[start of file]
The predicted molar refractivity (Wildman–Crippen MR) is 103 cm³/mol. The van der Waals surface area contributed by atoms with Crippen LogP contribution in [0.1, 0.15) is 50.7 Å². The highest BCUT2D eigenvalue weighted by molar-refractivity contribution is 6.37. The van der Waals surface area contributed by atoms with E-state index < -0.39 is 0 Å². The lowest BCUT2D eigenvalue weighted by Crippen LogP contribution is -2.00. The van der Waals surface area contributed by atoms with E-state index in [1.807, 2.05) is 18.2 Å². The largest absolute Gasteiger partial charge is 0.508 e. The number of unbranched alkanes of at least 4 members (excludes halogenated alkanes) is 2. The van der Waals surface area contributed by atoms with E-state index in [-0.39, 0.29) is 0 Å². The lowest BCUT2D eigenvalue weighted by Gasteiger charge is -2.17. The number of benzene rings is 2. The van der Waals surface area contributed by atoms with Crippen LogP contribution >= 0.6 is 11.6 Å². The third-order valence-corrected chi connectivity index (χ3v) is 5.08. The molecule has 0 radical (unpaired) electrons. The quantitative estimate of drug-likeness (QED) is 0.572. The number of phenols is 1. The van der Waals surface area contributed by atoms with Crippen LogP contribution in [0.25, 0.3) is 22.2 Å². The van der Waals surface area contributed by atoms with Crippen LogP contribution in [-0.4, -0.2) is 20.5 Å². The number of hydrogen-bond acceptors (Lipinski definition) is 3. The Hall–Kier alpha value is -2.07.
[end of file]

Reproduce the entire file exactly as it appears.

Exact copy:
The predicted molar refractivity (Wildman–Crippen MR) is 103 cm³/mol. The van der Waals surface area contributed by atoms with Crippen LogP contribution in [0.1, 0.15) is 50.7 Å². The highest BCUT2D eigenvalue weighted by molar-refractivity contribution is 6.37. The van der Waals surface area contributed by atoms with E-state index < -0.39 is 0 Å². The lowest BCUT2D eigenvalue weighted by Crippen LogP contribution is -2.00. The van der Waals surface area contributed by atoms with E-state index in [1.807, 2.05) is 18.2 Å². The largest absolute Gasteiger partial charge is 0.508 e. The number of unbranched alkanes of at least 4 members (excludes halogenated alkanes) is 2. The van der Waals surface area contributed by atoms with E-state index in [-0.39, 0.29) is 0 Å². The lowest BCUT2D eigenvalue weighted by Gasteiger charge is -2.17. The number of benzene rings is 2. The van der Waals surface area contributed by atoms with Crippen LogP contribution >= 0.6 is 11.6 Å². The third-order valence-corrected chi connectivity index (χ3v) is 5.08. The molecule has 0 radical (unpaired) electrons. The quantitative estimate of drug-likeness (QED) is 0.572. The number of phenols is 1. The van der Waals surface area contributed by atoms with Crippen LogP contribution in [0.25, 0.3) is 22.2 Å². The van der Waals surface area contributed by atoms with Crippen LogP contribution in [-0.4, -0.2) is 20.5 Å². The number of hydrogen-bond acceptors (Lipinski definition) is 3. The Hall–Kier alpha value is -2.07.